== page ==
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Posted by on in Culture Blogs
Magical Mystic South

Mystic South is a new (and awesome!) Pagan conference that was recently held earlier this summer in balmy, bustling Atlanta, Georgia.  I’ve never been to a big Pagan festival or conference, and every year Southern and East Coast folks are tempted with stories of PantheaCon or Many Gods West, much to our consternation.  Imagine how thrilled I was when friends sent me a link to a big event that was (mostly) local!

The Mystic South founders wrote on their website that when creating the conference they were focused on offering a “Southern-based conference – one that was not only [easy] to attend but also had a Southern flair and spoke of the mystic spirit of our own part of the country.  Since there [was] no such event to meet that need, we decided to create it.”  As a bona fide Southern Pagan, I was ecstatic for the chance to attend a conference that was local, affordable, and also spoke to my concerns as a Pagan practitioner and priestess living in the South.  I was also intrigued by a key concept – these folks saw a genuine need in our community and decided to step up and fill that need.  This is so, so incredibly impressive and inspiring to me!  I am humbled by their work and dedication to such an undertaking!

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Posted by on in Culture Blogs
Day in the Life

Most Pagan clergy do all of their work for free.

Too bold?  I take it back.  Let me try again:  “Probably all Pagan clergy do all of their work for free.”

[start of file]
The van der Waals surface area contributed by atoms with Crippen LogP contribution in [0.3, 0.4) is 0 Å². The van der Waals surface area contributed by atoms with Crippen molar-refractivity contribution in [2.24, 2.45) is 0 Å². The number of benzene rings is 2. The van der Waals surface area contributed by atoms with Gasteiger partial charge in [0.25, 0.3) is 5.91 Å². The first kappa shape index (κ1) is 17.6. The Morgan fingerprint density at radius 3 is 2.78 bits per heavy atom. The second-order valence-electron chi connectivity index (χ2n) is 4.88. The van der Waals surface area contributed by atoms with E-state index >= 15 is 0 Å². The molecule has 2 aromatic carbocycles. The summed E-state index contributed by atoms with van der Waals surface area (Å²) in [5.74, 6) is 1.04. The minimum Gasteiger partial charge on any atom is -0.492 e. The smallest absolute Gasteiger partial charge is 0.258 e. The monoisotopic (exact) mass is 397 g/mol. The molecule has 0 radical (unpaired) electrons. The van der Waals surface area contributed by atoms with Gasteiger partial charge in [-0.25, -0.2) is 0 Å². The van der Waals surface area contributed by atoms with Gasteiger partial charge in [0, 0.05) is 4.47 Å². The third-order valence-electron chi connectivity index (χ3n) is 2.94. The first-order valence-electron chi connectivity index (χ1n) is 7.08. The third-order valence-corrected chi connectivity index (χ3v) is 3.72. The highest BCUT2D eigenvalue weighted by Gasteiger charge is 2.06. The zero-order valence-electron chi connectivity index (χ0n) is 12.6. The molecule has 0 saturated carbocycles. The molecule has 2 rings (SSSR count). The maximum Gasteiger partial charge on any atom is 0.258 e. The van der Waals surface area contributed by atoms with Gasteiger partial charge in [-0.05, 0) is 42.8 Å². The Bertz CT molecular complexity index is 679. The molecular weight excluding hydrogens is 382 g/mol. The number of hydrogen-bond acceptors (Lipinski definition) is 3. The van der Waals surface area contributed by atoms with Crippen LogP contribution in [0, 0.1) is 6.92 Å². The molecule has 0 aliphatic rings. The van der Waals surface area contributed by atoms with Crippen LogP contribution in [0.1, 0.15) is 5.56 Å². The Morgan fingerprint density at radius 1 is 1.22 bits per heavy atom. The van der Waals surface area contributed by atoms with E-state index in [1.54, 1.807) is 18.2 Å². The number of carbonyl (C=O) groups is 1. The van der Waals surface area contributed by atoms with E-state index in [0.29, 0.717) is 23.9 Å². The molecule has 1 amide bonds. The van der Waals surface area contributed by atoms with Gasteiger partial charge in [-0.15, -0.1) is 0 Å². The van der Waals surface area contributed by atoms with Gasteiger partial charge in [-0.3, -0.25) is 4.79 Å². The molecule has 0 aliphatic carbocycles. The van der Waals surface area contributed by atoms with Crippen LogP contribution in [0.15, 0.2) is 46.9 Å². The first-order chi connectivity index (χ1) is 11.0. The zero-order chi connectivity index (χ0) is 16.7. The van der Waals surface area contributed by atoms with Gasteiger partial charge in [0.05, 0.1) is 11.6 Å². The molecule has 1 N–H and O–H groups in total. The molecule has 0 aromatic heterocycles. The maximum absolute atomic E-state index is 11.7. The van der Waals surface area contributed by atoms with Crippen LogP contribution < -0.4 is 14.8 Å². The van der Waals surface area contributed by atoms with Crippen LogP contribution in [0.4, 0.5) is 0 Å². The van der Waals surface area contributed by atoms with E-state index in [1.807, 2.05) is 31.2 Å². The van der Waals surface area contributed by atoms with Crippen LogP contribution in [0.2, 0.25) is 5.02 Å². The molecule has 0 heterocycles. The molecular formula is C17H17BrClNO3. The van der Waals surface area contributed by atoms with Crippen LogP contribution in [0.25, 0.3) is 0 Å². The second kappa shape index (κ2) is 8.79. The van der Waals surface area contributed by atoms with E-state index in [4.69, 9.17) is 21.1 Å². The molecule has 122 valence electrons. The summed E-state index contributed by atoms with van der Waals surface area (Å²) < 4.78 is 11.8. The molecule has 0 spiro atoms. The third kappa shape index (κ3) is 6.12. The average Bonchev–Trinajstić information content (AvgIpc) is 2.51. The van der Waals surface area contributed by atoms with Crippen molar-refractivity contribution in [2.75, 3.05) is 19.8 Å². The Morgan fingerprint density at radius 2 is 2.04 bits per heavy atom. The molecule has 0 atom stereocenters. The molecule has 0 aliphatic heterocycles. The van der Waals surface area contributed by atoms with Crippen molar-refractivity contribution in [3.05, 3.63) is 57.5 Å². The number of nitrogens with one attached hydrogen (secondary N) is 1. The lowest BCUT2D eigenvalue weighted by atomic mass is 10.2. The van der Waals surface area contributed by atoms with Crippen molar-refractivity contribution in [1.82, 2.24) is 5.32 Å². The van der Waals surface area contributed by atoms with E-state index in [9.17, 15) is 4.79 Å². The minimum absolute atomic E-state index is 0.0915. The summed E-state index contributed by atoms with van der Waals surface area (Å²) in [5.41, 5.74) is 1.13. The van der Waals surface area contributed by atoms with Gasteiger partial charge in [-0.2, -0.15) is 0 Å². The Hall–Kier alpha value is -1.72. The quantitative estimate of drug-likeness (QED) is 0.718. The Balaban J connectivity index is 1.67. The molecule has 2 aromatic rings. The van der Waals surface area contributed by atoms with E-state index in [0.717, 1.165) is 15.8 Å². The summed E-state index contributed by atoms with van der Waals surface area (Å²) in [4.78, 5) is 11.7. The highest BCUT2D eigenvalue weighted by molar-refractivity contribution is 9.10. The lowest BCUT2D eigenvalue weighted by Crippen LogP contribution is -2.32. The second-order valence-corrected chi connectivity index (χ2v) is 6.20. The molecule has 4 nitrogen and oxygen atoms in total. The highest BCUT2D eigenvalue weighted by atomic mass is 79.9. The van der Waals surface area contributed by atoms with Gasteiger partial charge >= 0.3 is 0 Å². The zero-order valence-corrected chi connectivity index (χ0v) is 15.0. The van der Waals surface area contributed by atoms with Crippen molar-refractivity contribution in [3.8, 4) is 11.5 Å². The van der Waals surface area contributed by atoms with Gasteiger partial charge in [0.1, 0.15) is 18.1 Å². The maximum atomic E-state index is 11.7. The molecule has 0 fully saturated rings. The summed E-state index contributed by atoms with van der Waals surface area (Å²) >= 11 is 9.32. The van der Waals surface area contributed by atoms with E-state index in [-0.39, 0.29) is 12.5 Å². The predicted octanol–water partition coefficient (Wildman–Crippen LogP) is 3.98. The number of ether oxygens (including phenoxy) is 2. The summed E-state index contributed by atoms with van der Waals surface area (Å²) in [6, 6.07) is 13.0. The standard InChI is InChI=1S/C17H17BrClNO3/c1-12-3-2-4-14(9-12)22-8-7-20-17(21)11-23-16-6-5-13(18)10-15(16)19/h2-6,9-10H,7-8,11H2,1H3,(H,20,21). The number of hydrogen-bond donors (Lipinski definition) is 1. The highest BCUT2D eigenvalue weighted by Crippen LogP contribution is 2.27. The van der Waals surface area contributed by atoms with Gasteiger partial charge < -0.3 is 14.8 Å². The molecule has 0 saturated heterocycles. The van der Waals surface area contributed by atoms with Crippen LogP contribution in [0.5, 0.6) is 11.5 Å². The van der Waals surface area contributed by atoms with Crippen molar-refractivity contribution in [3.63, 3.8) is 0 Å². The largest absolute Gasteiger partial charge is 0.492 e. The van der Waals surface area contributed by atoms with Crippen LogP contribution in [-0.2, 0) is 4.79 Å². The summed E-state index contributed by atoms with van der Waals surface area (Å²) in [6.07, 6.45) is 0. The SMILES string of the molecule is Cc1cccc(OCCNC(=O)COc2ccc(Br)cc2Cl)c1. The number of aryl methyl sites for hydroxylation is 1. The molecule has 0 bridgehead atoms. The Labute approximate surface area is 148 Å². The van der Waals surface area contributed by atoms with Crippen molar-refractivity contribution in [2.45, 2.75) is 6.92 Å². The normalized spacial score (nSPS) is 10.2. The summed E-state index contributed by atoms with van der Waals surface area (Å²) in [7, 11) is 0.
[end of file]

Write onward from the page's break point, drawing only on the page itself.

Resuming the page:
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Recent Comments - Show all comments
  • Tara Waddle
    Tara Waddle says #
    I 100% agree with what you are saying. Pagan Clergy work is more than a full-time job and not only do we not get paid for it but
  • Trivia at the Crossroads
    Trivia at the Crossroads says #
    Hi, Tara. Thanks for your comment! I've been meaning to reply, but sigh! I've been too busy (of course!) You're so so very rig

Posted by on in Studies Blogs
A Sermon on John 6: 48-59

I am still deeply affected by the events of this week, and I'm struggling to reconcile my feelings around what is going on in our country right now. How larger themes of racism, sexism, xenophobia, transphobia, and hatred have permeated the fabric of our nation so completely. Working where I do in and amongst conservative Christians as a Pagan is a challenging and often times exhausting endeavor where showing up is half the battle. 

I was on call the morning after the election news broke, and in our case, whoever is on call that day delivers the morning devotional in Chapel that morning. I've done a variety of offerings from my tradition and they have all been warmly received, but on this day I wanted to present something that spoke to deeper bonds of fellowship and used common language I knew would connect with my colleagues and yet would remain true to my identity as a Pagan. I presented this piece I had written in my Gospel of John course at Iliff a few years ago:

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Social Media and Pagan Culture

Full Title: Social Media's Centralization of Online Dialogue Hurts Pagan Culture

What if wildly witchy articles no longer existed? Imagine if only corporate media "Pagan" blogs were available, as milquetoast as the fake Christianity that dominates media to suppress robust, responsible Christians? Paganism tamed!